How much data do I need for Predictive Analytics

Leads vs. Referrals — Knowing the Difference.

If you can effectively develop relationships your sales efforts will go from good to great. However, it is important to understand the difference between leads vs. referrals. Most people who get leads from business relationships, think they are referrals and that they have succeeded. This is not true. There is a difference between a lead and a referral. Understanding this difference will change the way you call, email, or text leads, and a large difference in how you get the business from that person. Let’s look at the difference. (more…)

Effective Sales Process: Be a Billboard in a Crowd, a Therapist 1 on 1

This post is part of a series of interviews with experts in business intelligence, sales management, marketing, customer retention, management and strategic planning.  Everyday, the CAN team interacts with clients, mentors, and friends who are leaders in their fields, and we started this series to share their expertise.

One of my mentors and friends in sales, Vanessa Shoemaker, recently reminded me that salespeople need to be a billboard in a crowd, and a therapist 1 on 1. She reminded me of how easy it is for salespeople to get focused on being either a billboard or a therapist, instead of both.  Billboards piqué people’s interest to learn more. Being a billboard is essential to stand out in a crowd and to get meetings with new prospects. Therapists learn about people and their needs and wants, then prescribe the right solution. Being a therapist is essential to understanding your prospects enough to build trust and recommend solutions that are going to provide them the most value. (Related Post on Qualifying) A billboard says the right things, a therapists asks the right questions. (more…)

Contemporary Analysis: Focusing New Salespeople

New salespeople often struggle to focus on the right opportunities, and this often keeps them from meeting their quotas or closing unprofitable deals. However, new salespeople should not be faulted for their lack of focus, because generating an ever increasing number of opportunities is an essential responsibility of a salesperson. It is up to sales managers to focus their teams on the right deals. At CAN we use the following techniques to focus our inexperienced salespeople so they start closing the right deals as quickly as possible.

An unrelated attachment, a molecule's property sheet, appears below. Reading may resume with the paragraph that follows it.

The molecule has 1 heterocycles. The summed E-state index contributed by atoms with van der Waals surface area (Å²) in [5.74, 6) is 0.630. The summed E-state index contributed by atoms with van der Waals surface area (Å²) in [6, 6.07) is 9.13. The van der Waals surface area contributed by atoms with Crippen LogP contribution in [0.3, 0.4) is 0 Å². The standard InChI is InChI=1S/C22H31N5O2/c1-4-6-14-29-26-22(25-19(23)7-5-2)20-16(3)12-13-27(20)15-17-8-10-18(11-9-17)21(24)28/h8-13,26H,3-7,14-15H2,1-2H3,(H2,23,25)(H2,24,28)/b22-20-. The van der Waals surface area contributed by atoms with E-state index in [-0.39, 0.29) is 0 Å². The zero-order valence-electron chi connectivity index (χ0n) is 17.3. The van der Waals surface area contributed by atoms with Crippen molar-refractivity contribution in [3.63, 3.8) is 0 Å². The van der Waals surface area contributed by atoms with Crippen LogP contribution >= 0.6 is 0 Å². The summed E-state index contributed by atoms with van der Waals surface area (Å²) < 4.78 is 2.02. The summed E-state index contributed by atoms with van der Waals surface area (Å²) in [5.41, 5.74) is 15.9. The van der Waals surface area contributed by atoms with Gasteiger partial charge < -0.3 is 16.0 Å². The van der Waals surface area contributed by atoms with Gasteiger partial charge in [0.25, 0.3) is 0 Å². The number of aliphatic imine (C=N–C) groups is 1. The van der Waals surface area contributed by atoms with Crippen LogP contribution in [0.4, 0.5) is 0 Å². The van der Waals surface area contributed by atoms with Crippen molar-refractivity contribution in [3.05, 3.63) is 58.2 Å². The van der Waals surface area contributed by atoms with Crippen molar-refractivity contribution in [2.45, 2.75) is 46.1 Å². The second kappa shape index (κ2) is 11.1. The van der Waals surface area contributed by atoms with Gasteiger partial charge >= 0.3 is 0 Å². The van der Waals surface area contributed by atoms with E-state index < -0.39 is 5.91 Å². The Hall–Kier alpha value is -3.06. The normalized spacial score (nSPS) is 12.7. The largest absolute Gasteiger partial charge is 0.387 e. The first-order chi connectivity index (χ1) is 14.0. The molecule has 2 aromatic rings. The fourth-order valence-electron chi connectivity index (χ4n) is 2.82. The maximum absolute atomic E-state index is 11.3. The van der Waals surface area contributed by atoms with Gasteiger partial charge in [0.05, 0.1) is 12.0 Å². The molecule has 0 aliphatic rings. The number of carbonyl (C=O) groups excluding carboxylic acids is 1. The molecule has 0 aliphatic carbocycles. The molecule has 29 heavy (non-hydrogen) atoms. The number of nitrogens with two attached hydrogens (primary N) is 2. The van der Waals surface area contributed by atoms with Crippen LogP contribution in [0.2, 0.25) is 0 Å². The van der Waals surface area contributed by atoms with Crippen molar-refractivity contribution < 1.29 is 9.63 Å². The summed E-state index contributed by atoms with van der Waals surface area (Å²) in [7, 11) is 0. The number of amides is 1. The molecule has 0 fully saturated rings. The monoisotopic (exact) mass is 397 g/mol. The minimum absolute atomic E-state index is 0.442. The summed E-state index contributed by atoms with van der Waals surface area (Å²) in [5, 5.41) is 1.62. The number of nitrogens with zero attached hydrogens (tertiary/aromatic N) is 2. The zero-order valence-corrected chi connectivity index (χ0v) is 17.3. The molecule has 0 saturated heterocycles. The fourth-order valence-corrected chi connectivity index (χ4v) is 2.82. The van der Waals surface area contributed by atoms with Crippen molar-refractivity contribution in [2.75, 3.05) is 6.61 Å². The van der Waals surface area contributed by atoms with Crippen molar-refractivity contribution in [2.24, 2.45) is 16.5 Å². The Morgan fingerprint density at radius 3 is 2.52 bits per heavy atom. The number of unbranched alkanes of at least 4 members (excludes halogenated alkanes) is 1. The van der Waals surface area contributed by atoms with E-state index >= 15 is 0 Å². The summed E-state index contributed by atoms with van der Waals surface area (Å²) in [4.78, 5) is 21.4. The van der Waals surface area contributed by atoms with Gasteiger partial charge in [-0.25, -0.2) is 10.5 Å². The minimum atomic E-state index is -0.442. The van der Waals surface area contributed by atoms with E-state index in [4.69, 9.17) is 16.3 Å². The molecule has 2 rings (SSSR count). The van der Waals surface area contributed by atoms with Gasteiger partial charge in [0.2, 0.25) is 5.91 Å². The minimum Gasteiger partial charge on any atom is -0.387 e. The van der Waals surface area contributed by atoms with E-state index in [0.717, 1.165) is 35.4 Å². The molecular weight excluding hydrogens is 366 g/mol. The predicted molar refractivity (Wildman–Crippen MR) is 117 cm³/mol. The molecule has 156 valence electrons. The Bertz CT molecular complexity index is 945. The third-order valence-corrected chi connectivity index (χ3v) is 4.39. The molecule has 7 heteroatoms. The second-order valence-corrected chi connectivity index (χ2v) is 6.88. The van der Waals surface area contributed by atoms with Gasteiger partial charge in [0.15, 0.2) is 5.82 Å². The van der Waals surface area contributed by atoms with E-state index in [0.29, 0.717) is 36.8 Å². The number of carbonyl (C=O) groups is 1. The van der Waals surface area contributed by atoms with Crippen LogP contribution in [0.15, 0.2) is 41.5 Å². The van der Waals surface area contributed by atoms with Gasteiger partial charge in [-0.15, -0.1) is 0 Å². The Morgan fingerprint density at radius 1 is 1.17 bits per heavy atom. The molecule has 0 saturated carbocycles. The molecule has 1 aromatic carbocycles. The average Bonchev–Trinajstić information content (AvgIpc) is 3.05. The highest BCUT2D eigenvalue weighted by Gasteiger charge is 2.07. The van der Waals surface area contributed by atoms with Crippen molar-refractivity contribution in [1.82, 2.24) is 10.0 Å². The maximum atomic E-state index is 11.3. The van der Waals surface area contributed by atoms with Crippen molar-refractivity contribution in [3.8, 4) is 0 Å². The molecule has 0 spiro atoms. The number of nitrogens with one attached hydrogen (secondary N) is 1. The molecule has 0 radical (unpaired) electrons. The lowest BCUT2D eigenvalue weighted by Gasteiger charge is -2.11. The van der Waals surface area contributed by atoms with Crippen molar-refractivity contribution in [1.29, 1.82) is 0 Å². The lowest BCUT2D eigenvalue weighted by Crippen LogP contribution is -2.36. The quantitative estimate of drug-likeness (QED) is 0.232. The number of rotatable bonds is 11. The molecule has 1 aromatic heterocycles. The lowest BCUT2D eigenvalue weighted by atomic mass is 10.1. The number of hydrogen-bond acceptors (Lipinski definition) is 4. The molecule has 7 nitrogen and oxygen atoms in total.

Focus on a Lead Product

Most companies have multiple products, and effective salespeople always lead with one product. They know that when meeting new people that they do not have time or the customer’s focus to explain each product. Without a lead product it is easy for inexperienced salespeople to come across as confused or under trained. We recommend having each new recruit select a lead product that they are most interested in or most experienced with. This will reduce training time, simplify introductions and increase confidence.

Client Profiles

Once salespeople have a lead product that they can use when meeting new prospects, the next step is to develop a profile that they can use to qualify prospective clients. For your profile to be effective it needs to reflect reality and then used to approve only deals that fit the profile. The simplest way to make sure that you client profile reflects reality is to describe your last 5 closed deals that were profitable, loyal and active.

Justify Opportunities

It is important to force salespeople to be realistic about the quality of the opportunities in their pipeline. Each sales person at CAN has to explain a prospects need, willingness and resources before an opportunity is added to the sales pipeline. Also, every 2 weeks the CAN sales team gets together to review current, lost and closed opportunities.  Our discussion focuses primarily on what actions each person needs to take to make sure they meet their quota, what sources and tools people are using to find opportunities, and how opportunities are changing based on changes in season or economics. At the conclusion of each meeting, the goal is to make sure that each salesperson has a plan for the next 2 weeks that will help them make sure they meet their quota.

Align Incentives

Your incentive structure is essential to focusing your team because salespeople respond well to incentives. The best method I have found to design a sales incentive plan has been to describe my desired client experience from first encounter to close, and design my incentive structure accordingly. For example I would increase base salary if I wanted a more consultative sale instead of a commodity style sale.

Utilize Milestones

It is important to review relationships with your people, and one of the most interesting tools that I have used is to setup specific terms with milestones. Each term at CAN is 1 month, but that should vary depending on the natural metronome of your organization. The purpose of the terms is to have evaluate whether or not the relationship should continue. It is important that this be a two way process. You want to judge whether your salesperson is worth the continued investment, and also whether your salesperson could produce more value somewhere else in or outside the organization.